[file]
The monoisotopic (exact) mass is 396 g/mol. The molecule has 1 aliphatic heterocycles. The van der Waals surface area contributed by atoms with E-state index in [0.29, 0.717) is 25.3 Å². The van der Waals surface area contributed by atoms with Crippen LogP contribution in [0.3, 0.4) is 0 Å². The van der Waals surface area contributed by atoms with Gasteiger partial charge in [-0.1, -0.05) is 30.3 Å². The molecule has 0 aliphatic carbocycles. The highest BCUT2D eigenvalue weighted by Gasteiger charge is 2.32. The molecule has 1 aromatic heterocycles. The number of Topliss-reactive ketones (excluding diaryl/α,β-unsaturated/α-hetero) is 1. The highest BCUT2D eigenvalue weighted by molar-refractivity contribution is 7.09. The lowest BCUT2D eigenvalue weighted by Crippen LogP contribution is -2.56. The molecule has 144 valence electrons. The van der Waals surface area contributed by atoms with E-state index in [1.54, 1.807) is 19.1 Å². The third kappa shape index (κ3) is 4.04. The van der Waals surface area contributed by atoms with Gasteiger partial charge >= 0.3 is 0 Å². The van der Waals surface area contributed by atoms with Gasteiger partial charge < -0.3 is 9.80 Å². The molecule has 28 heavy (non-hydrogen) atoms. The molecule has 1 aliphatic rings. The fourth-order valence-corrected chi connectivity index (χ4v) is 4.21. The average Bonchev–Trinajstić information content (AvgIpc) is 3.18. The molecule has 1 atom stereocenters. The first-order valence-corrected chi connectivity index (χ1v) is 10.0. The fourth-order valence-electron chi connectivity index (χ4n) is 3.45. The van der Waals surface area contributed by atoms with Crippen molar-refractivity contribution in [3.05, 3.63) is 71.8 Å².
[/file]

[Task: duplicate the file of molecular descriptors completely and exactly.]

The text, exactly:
The monoisotopic (exact) mass is 396 g/mol. The molecule has 1 aliphatic heterocycles. The van der Waals surface area contributed by atoms with E-state index in [0.29, 0.717) is 25.3 Å². The van der Waals surface area contributed by atoms with Crippen LogP contribution in [0.3, 0.4) is 0 Å². The van der Waals surface area contributed by atoms with Gasteiger partial charge in [-0.1, -0.05) is 30.3 Å². The molecule has 0 aliphatic carbocycles. The highest BCUT2D eigenvalue weighted by Gasteiger charge is 2.32. The molecule has 1 aromatic heterocycles. The number of Topliss-reactive ketones (excluding diaryl/α,β-unsaturated/α-hetero) is 1. The highest BCUT2D eigenvalue weighted by molar-refractivity contribution is 7.09. The lowest BCUT2D eigenvalue weighted by Crippen LogP contribution is -2.56. The molecule has 144 valence electrons. The van der Waals surface area contributed by atoms with E-state index in [1.54, 1.807) is 19.1 Å². The third kappa shape index (κ3) is 4.04. The van der Waals surface area contributed by atoms with Gasteiger partial charge >= 0.3 is 0 Å². The van der Waals surface area contributed by atoms with Gasteiger partial charge < -0.3 is 9.80 Å². The molecule has 28 heavy (non-hydrogen) atoms. The molecule has 1 aliphatic rings. The fourth-order valence-corrected chi connectivity index (χ4v) is 4.21. The average Bonchev–Trinajstić information content (AvgIpc) is 3.18. The molecule has 1 atom stereocenters. The first-order valence-corrected chi connectivity index (χ1v) is 10.0. The fourth-order valence-electron chi connectivity index (χ4n) is 3.45. The van der Waals surface area contributed by atoms with Crippen molar-refractivity contribution in [3.05, 3.63) is 71.8 Å².